The N.C. Supreme Court must stop racism in jury selection

The N.C. Supreme Court must stop racism in jury selection

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The evidence that racism is infecting the selection of juries in North Carolina is clear and unmistakable, despite the federal law that says it’s illegal. On February 3, 2020, the North Carolina Supreme Court heard argument in two cases that provide the state a historic opportunity to remedy its longstanding failure to enforce civil rights law barring race discrimination in jury selection. The question now is whether the Court will act on the cases before it and begin to fix this problem.

This jury selection process allows both the defense and the prosecution to use “peremptory” challenges to exclude jurors without having to state a reason. In 1986, the U.S. Supreme Court decided Batson v. Kentucky, which outlawed intentional racial discrimination in this process. This made peremptory challenges illegal if the motive is intentional racial discrimination.

Despite good intentions, Batson’s impact has disappointed everyone except those who never expected it to work. To begin, only intentional discrimination is prohibited, so a prosecutor willing to use a seemingly race-neutral reason for a race-based challenge could avoid a Batson claim. And prosecutors were willing.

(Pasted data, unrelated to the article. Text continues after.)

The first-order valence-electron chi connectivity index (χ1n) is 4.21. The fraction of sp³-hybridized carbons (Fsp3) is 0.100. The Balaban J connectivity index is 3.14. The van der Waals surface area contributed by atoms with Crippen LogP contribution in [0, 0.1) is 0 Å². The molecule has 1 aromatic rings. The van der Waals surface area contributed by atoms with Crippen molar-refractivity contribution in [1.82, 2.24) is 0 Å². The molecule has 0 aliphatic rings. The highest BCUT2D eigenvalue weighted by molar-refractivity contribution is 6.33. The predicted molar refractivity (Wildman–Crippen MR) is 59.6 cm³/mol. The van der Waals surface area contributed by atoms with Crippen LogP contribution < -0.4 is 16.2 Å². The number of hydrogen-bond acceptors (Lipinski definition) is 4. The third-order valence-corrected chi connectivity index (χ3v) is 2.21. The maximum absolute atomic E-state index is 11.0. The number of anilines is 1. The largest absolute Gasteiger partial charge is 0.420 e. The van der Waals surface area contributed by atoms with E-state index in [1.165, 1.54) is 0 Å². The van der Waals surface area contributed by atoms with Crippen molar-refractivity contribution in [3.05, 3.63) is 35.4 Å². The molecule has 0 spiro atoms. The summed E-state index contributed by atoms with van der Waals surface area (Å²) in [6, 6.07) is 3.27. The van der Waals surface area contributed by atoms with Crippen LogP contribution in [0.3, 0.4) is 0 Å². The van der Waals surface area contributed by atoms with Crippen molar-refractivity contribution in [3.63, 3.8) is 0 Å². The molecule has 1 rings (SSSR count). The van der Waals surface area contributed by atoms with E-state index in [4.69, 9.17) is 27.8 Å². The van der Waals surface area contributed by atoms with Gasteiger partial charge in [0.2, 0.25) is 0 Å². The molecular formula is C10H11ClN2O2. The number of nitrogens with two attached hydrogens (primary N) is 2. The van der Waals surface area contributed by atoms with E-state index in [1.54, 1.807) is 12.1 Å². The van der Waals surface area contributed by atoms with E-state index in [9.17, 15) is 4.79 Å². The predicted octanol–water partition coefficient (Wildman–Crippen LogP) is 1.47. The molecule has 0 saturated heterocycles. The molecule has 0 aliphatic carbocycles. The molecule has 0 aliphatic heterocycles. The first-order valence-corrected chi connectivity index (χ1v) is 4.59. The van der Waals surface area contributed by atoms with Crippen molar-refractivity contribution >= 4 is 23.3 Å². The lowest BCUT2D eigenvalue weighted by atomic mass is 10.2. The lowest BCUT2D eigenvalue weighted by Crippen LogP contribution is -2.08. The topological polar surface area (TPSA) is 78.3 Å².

After Batson, prosecutors across America, including prosecutors in North Carolina, started training their lawyers to literally “make up” race-neutral reasons so that Black jurors could be excluded in violation of the law. North Carolina prosecutors designed a statewide training program, teaching other prosecutors how to give prepackaged reasons when they are asked to explain why they removed Black jurors, like objecting to the jurors’ age or dress.

The impact of these practices shows up in the most serious of cases in North Carolina. Experts analyzed North Carolina’s post-Batson death penalty cases as of 2010 and the sample size was large – 173 death penalty cases with 7,400 potential jurors. Two different statistical studies – one from the Illinois Law Review and another from Michigan State University College of Law – showed that qualified Black citizens in North Carolina were excluded from juries at about two and a half times the rate of white jurors.

The lack of response from North Carolina courts has been deafening: In the thirty-four years since Batson, more than a hundred North Carolina defendants have raised claims of race discrimination against jurors of color. Not one case has found discrimination – ever. This includes cases where the prosecution struck between 50 percent and 100 percent of the Black jurors.

The lack of response may be based, in part, on the fact that North Carolina law on race discrimination in jury selection is in direct violation of Batson-related standards set by the U.S. Supreme Court. This makes North Carolina unique in the country. Despite its failures, courts in every southern state, except North Carolina, have followed Batson and related cases and reversed convictions because of jury selection based on racism.